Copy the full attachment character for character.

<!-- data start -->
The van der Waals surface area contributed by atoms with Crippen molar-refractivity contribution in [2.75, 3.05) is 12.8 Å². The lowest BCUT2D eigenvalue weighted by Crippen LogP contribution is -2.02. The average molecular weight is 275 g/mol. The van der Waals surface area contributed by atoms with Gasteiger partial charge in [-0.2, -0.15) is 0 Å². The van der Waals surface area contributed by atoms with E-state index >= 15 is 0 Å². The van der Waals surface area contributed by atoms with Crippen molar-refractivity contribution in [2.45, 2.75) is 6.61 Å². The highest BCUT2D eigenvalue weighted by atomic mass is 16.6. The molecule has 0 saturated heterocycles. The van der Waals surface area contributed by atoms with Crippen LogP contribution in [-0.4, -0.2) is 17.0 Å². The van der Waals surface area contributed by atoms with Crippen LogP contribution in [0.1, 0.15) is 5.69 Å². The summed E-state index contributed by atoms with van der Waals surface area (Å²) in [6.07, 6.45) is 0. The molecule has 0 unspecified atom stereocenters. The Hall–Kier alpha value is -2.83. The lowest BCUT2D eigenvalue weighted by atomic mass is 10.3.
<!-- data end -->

The van der Waals surface area contributed by atoms with Crippen molar-refractivity contribution in [2.75, 3.05) is 12.8 Å². The lowest BCUT2D eigenvalue weighted by Crippen LogP contribution is -2.02. The average molecular weight is 275 g/mol. The van der Waals surface area contributed by atoms with Gasteiger partial charge in [-0.2, -0.15) is 0 Å². The van der Waals surface area contributed by atoms with E-state index >= 15 is 0 Å². The van der Waals surface area contributed by atoms with Crippen molar-refractivity contribution in [2.45, 2.75) is 6.61 Å². The highest BCUT2D eigenvalue weighted by atomic mass is 16.6. The molecule has 0 saturated heterocycles. The van der Waals surface area contributed by atoms with Crippen LogP contribution in [-0.4, -0.2) is 17.0 Å². The van der Waals surface area contributed by atoms with Crippen LogP contribution in [0.1, 0.15) is 5.69 Å². The summed E-state index contributed by atoms with van der Waals surface area (Å²) in [6.07, 6.45) is 0. The molecule has 0 unspecified atom stereocenters. The Hall–Kier alpha value is -2.83. The lowest BCUT2D eigenvalue weighted by atomic mass is 10.3.